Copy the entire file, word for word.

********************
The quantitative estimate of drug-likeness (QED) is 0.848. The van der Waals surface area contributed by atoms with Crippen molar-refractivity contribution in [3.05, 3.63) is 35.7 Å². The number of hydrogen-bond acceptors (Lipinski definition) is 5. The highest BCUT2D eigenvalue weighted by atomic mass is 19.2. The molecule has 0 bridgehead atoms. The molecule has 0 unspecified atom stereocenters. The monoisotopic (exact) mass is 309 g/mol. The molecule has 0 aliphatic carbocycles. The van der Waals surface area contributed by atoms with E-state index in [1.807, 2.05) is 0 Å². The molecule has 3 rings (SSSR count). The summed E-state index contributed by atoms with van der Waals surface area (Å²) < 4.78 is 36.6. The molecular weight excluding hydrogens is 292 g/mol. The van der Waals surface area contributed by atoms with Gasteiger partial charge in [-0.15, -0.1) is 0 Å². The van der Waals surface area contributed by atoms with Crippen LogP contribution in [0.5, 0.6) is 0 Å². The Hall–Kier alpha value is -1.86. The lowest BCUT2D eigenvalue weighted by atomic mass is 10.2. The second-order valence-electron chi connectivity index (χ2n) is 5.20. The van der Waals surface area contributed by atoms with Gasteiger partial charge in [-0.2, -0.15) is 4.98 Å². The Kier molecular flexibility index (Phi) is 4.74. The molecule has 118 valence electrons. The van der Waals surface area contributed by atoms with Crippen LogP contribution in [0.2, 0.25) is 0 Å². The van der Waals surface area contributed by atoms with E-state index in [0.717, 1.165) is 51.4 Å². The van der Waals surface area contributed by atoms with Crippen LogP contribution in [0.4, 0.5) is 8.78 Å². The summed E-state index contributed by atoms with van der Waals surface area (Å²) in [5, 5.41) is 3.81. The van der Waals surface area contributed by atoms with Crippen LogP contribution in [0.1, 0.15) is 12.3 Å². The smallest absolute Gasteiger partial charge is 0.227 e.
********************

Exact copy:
The quantitative estimate of drug-likeness (QED) is 0.848. The van der Waals surface area contributed by atoms with Crippen molar-refractivity contribution in [3.05, 3.63) is 35.7 Å². The number of hydrogen-bond acceptors (Lipinski definition) is 5. The highest BCUT2D eigenvalue weighted by atomic mass is 19.2. The molecule has 0 bridgehead atoms. The molecule has 0 unspecified atom stereocenters. The monoisotopic (exact) mass is 309 g/mol. The molecule has 0 aliphatic carbocycles. The van der Waals surface area contributed by atoms with E-state index in [1.807, 2.05) is 0 Å². The molecule has 3 rings (SSSR count). The summed E-state index contributed by atoms with van der Waals surface area (Å²) < 4.78 is 36.6. The molecular weight excluding hydrogens is 292 g/mol. The van der Waals surface area contributed by atoms with Gasteiger partial charge in [-0.15, -0.1) is 0 Å². The van der Waals surface area contributed by atoms with Crippen LogP contribution in [0.5, 0.6) is 0 Å². The Hall–Kier alpha value is -1.86. The lowest BCUT2D eigenvalue weighted by atomic mass is 10.2. The second-order valence-electron chi connectivity index (χ2n) is 5.20. The van der Waals surface area contributed by atoms with Gasteiger partial charge in [-0.2, -0.15) is 4.98 Å². The Kier molecular flexibility index (Phi) is 4.74. The molecule has 118 valence electrons. The van der Waals surface area contributed by atoms with Crippen LogP contribution in [0.2, 0.25) is 0 Å². The van der Waals surface area contributed by atoms with E-state index in [0.717, 1.165) is 51.4 Å². The van der Waals surface area contributed by atoms with Crippen LogP contribution in [0.4, 0.5) is 8.78 Å². The summed E-state index contributed by atoms with van der Waals surface area (Å²) in [5, 5.41) is 3.81. The van der Waals surface area contributed by atoms with Crippen LogP contribution in [0.1, 0.15) is 12.3 Å². The smallest absolute Gasteiger partial charge is 0.227 e.